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Posted 08 March 2016 - 07:22 PM

Any programs I should look into or get familiar with? Anything like that? To monitor the network or something? Lol See not even sure what to do on a day to day basis. But I want to make sure I do well!

 

People can recommend you this and that, but it does not matter. They do not know who/what you are supporting. Software is like tools, it changes depending on what you are fixing. 

 

 

But I want to make sure I do well!

 

 

With this attitude you will do quite well! 



#8 Robdiqulous

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Posted 08 March 2016 - 07:27 PM

Thanks for the help everyone. I will be starting Thursday. I am still open to any more tips and suggestions. I am guessing most of it will be figure it out when it happens type of stuff. Hopefully things go smooth for at least a while! :)


Edited by Robdiqulous, 08 March 2016 - 07:28 PM.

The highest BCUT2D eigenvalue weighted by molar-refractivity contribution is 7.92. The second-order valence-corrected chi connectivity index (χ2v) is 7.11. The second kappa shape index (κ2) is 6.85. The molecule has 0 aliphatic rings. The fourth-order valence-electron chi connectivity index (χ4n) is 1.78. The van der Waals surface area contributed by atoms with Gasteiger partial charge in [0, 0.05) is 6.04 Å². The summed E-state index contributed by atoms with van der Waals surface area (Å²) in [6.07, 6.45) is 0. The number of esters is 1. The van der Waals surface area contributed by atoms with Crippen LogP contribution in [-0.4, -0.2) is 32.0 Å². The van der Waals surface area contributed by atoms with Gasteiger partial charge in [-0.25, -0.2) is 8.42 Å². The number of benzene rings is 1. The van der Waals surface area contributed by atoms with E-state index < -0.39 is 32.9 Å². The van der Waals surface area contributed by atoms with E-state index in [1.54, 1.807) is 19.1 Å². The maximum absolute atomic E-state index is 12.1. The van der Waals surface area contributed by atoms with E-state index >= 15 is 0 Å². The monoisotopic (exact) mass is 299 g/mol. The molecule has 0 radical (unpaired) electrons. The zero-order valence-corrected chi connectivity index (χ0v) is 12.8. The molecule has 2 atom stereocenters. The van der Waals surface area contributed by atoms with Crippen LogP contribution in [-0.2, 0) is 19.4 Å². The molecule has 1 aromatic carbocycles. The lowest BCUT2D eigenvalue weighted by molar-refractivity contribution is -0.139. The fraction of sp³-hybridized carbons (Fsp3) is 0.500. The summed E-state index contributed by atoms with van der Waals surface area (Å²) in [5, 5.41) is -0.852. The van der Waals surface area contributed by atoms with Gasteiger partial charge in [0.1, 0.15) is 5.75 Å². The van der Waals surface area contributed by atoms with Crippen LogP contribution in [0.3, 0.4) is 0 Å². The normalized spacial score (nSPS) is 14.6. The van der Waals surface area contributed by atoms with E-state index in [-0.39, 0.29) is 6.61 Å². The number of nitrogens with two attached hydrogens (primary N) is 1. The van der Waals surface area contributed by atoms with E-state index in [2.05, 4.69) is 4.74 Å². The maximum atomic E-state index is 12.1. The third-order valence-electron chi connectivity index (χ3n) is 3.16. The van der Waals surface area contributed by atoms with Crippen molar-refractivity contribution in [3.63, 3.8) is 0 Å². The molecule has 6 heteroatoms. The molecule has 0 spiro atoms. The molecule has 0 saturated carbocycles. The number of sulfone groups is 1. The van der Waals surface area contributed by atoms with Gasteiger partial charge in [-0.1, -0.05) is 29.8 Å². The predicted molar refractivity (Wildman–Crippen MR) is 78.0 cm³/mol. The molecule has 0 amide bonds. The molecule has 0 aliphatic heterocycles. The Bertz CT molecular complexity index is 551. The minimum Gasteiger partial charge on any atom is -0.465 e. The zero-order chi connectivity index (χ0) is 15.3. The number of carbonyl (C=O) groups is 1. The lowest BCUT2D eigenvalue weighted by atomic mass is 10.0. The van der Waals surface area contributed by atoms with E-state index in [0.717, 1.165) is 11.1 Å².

#9 Kilroy

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Posted 10 March 2016 - 07:59 AM

Ignore rule number 1 at your own peril   You don't want to be labeled as the FNG (F*cking New Guy).  IT is one of the greatest jobs, when done right.  You're better than Santa Claus.  You bring them new equipment and solve their problems.  If you're causing problems that is a quick way to be shown the door.

 

Expect to feel stupid for the first three months.  That is the time when you're going to be learning how they do things.  Even though I've been in the business for over 20 years I still have to learn the environment every time I start a new position.

 

Don't worry about what to do day to day.  First you need to learn how they used to do things.  Then you start implementing your new procedures.  Mainly you want to make sure any of your problem things are working, what those are will vary by site.  You want to make sure the important stuff is up and running, license servers, file servers, Internet, printers.

 

Licensing is another major thing to be aware.  Only install software that you are licensed.  Learn to read license agreements.  Free software on the Internet may be free for personal use, but not free for commercial use.  License violations can cost both you and your company.  If the company doesn't think licensing is a big deal check out BSA.org.